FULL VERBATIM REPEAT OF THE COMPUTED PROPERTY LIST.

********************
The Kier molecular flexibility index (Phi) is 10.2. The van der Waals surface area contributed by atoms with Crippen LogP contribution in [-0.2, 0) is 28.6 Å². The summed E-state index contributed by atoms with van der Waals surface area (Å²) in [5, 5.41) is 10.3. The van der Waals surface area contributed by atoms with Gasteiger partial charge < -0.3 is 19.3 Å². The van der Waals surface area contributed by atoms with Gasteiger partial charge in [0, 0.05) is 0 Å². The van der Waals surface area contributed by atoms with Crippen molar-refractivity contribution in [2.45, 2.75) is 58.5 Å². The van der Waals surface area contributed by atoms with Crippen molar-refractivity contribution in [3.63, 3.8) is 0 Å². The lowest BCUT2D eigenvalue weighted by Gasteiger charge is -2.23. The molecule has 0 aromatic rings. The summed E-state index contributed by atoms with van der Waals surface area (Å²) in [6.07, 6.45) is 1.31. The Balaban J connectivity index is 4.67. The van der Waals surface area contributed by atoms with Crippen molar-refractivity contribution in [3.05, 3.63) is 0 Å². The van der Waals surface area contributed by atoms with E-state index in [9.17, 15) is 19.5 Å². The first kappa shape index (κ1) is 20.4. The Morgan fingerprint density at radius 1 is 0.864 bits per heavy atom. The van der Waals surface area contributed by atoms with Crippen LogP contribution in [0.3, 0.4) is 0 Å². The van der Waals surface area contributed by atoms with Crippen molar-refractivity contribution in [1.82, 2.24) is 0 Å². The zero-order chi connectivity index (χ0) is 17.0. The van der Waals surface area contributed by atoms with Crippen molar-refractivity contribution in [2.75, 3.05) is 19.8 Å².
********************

The Kier molecular flexibility index (Phi) is 10.2. The van der Waals surface area contributed by atoms with Crippen LogP contribution in [-0.2, 0) is 28.6 Å². The summed E-state index contributed by atoms with van der Waals surface area (Å²) in [5, 5.41) is 10.3. The van der Waals surface area contributed by atoms with Gasteiger partial charge < -0.3 is 19.3 Å². The van der Waals surface area contributed by atoms with Gasteiger partial charge in [0, 0.05) is 0 Å². The van der Waals surface area contributed by atoms with Crippen molar-refractivity contribution in [2.45, 2.75) is 58.5 Å². The van der Waals surface area contributed by atoms with Crippen molar-refractivity contribution in [3.63, 3.8) is 0 Å². The lowest BCUT2D eigenvalue weighted by Gasteiger charge is -2.23. The molecule has 0 aromatic rings. The summed E-state index contributed by atoms with van der Waals surface area (Å²) in [6.07, 6.45) is 1.31. The Balaban J connectivity index is 4.67. The van der Waals surface area contributed by atoms with Crippen molar-refractivity contribution in [3.05, 3.63) is 0 Å². The van der Waals surface area contributed by atoms with E-state index in [9.17, 15) is 19.5 Å². The first kappa shape index (κ1) is 20.4. The Morgan fingerprint density at radius 1 is 0.864 bits per heavy atom. The van der Waals surface area contributed by atoms with Crippen LogP contribution in [0.3, 0.4) is 0 Å². The van der Waals surface area contributed by atoms with Crippen molar-refractivity contribution in [1.82, 2.24) is 0 Å². The zero-order chi connectivity index (χ0) is 17.0. The van der Waals surface area contributed by atoms with Crippen molar-refractivity contribution in [2.75, 3.05) is 19.8 Å².